Catching up with SOG

GRAB SOME COFFEE. MORNINGS ARE FUZZY DURING THESE LONG HARVEST DAYS

It’s been a hectic wrap up to the 2011 Harvest. Things are finally tapering off so I thought I’d give you a brief recap of what went on at Scherrer Winery the past several weeks:

THE AUTHOR DOING MORNING PUNCH DOWN. A GREAT ABS AND ARMS WORKOUT

AT THE HEIGHT OF FERMENTATION THINGS GET QUITE ACTIVE

A quick abbreviated rundown of red grape fermentation:  pick grapes, usually destem them into a fermentation bin or tank, you can cold soak them for extraction for a few days or maybe inoculate them a day or so afterwards (to avoid the botrytis mold from growing, this was a good year to inoculate quicker).  The fermentation is a curved process that starts slow, builds to an active peak and then tapers off. As the fermentation starts it gives off CO2, causing the solids to rise to create that “cap.” It also creates heat because the yeast are in a feeding frenzy ‘eating’ the grape sugars. You add yeast nutrients about a third of the way into the process to give the yeast Nitrogen and other vitamins.

The punch downs help dissipate the heat and wet the cap. Otherwise, the cap also becomes a microbial playground. Usually, you punchdown two or three times a day during the peak, monitoring cap temperatures as well. Too much heat will kill the yeast. There’s more to all of this but…anyways…back to our story.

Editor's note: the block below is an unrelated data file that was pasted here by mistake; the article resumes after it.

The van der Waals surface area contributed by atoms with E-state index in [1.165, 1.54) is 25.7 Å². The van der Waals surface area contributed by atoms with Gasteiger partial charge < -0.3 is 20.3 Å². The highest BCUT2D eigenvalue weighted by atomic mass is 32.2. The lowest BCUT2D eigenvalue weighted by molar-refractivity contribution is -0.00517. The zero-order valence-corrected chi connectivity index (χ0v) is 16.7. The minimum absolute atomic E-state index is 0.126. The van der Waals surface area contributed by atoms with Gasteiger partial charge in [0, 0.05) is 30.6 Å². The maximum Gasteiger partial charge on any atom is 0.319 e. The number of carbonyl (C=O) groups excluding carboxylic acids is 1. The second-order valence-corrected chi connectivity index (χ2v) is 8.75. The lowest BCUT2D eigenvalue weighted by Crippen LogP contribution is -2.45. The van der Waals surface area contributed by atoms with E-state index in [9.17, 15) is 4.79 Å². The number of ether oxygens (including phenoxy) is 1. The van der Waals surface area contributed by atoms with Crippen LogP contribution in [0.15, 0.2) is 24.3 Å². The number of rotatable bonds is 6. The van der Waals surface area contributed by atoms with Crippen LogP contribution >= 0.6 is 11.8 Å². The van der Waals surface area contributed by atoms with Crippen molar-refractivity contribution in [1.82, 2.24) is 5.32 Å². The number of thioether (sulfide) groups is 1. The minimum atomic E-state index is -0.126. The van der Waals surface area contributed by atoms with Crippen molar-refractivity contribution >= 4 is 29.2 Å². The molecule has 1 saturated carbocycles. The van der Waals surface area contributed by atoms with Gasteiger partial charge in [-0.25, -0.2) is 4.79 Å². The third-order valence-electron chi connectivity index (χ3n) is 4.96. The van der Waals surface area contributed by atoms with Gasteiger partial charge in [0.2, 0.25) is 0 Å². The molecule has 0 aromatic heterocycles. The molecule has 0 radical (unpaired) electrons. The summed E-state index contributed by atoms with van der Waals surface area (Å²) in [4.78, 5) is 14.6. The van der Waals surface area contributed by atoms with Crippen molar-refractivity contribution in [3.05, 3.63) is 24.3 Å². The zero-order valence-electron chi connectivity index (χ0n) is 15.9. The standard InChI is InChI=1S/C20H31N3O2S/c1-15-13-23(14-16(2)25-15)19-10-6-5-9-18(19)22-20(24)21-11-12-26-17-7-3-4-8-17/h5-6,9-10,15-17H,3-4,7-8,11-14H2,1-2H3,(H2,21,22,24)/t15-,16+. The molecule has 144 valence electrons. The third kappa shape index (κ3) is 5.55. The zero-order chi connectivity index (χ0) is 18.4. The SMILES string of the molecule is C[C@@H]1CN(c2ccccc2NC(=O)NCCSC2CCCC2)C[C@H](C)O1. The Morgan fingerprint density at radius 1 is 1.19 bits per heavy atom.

HERE IS ONE WAY TO ACCLIMATE THE YEAST TO THE JUICE TEMPERATURE. AVOIDS SHOCKING THE YEAST

AFTER ACCLIMATING YEAST, POUR INTO A CORNER AND LET THE POPULATION GROW

A HEARTY BREAKFAST WAS IN ORDER AFTER DOING 16 PUNCHDOWNS!

After fermentation and maybe a few days to more than a week of post-fermentation extraction and polymerization, you dig out the grapes (pomace), sending the free-run juice to a clean tank/bin and putting the pomace into a press:

KERRY DIGS OUT THE GUNSALUS PINOT NOIR TANK

THAT BOTTOM BIN WILL BE DUMPED INTO THE PRESS

I DO BELIEVE SHE'S SAYING NO MORE FRIGGIN PHOTOS, AP

A REDUNDANT SCENE - BUT, I LOVE IT. RED PRESS

After pressing and blending the good press fractions with the free-run juice, you let it settle for a day or two and then drain it off of any more solids (this is called racking) to another clean tank. Then you can send it to barrels to await the beginning of Malolactic Fermentation:

SEND IT TO BARRELS. FRED BARRELING DOWN THE 2011 OLD AND MATURE ZIN

A few other happenings in the waning days of 2011 Scherrer Harvest:

LAST OF THE PINOT NOIR HARVEST. FRED TAKES IT TO A FERMENTOR

THE FINAL GRAPES OF 2011 - KICK RANCH GRENACHE FROM HIGH ABOVE SANTA ROSA

WE STILL HAVE ORDERS TO PROCESS AND A FEW WINES TO PRESS AND BLEND...

Always a sad sight for us interns, but a more relaxed time for everybody, including Fred, who worked some monster hours during the Halloween season.

TANK ROOM CROWD JUST ONE MONTH AGO

...BUT YOU CAN SEE A LOT MORE OF THE FLOOR IN THE ONCE CROWDED TANK ROOM

Only a few more episodes of “Season of Growth.” Stay tuned. I will post a few more fun things that happened towards the end of this year’s harvest.

 À bientôt…

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2 Responses to Catching up with SOG

  1. Great pictures Andy! I always love reading your blog, makes me smile to know you are living the dream. We miss you in Big D, we need to take a roadtrip again soon! A great memory. Cheers!

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